Old Job, New World

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Published on: Dec. 2, 2007

Last revision: Dec. 6, 2010

The pages of most American history texts hold stories of trade between American Indians and European settlers. Trinkets and furs were the common currency of a rapidly evolving culture. In time, the use of coins and bills replaced this system, but fur trading retained a small population of trappers and buyers through centuries of modernization, continuing to fill urban need with a rural product.

Early trappers handled every aspect of fur trading, from capturing the wild animal to selling the finished pelt. The path of a pelt has grown more complex with each generation of traders. Furs are now likely to pass through the hands of a trapper, fur house, buyer and broker before reaching consumers.

State and Family Traditions

Fur trading in Missouri can be traced back to the earliest settlers. Donald Veirs of Unionville follows his ancestry back to French fur traders that settled near the Brunswick area in 1754. Veirs is an 11th generation fur trader with more than 45 years of experience.

The weathered wooden sign above his fur house in Unionville is simple. A hand-painted raccoon on the left and a fox on the right guard the phone number stenciled across the center of a board once painted white. The low-slung building attracts little attention, even on a corner in residential Unionville. Driving up to the building in a red Ford flatbed, Veirs straightens his cap, which advertises a local veterinary clinic, before unlocking the front door.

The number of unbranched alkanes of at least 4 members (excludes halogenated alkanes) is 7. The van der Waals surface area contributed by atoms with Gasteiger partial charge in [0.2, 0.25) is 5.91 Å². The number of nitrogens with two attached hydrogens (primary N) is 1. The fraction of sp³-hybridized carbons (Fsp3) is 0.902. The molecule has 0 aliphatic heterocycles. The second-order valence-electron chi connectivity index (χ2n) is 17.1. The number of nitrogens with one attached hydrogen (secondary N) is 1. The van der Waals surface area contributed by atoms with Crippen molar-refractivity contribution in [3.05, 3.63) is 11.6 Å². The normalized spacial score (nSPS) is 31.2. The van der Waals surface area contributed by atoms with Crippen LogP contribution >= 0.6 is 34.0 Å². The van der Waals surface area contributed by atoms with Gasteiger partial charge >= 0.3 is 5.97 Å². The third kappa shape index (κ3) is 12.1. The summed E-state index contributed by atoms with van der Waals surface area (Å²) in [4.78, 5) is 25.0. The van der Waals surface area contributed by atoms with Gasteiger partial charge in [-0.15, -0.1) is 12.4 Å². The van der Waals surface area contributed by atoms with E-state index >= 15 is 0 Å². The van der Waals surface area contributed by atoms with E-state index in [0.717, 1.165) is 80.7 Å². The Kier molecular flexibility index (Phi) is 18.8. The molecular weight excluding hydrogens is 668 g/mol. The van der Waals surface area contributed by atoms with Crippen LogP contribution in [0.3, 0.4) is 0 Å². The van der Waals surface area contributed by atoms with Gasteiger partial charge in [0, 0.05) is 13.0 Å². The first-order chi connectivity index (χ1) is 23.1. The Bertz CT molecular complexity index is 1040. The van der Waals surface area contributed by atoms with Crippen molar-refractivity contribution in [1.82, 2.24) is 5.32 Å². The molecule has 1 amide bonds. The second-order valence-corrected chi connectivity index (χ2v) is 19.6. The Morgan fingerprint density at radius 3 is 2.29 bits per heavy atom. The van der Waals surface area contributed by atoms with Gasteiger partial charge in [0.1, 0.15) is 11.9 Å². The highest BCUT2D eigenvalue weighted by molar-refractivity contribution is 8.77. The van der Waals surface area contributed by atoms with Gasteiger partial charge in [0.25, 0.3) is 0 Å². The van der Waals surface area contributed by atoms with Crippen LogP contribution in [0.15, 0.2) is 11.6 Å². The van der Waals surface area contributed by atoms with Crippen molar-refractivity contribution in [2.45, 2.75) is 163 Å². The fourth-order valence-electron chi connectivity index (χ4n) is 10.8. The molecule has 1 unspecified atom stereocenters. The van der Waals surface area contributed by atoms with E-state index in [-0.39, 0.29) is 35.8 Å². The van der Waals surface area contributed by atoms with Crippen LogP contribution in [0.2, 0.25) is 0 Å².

Fur trading is the family business. “We traded trinkets with Native Americans for furs,” said Veirs’ sister, Charlotte Cox. “Every generation has bought furs.” Veirs’ son Mark is a buyer in Fairfield, Iowa, and sells to the house in Unionville. Another son, Danny, bought furs in Missouri for eight years before moving to Nashville, Tenn. Veirs’ father bought furs for 76 years in Fayette.

As a child, Veirs scraped raccoon hides for spending money. He earned 10 cents for each cleaned hide in 1940. Joining the family business might be a difficult decision for some people, but Veirs did not hesitate. “My ancestors bought furs, back to the French fur traders,” he said. “My dad started out buying furs on horseback when he was 12.”

At 16, Veirs established his first trade route, driving from the family home in Fayette to Versailles. “I had a 1952 Plymouth with the backseat out,” he said. “I’d go around to people’s houses.” After years of selling to the family

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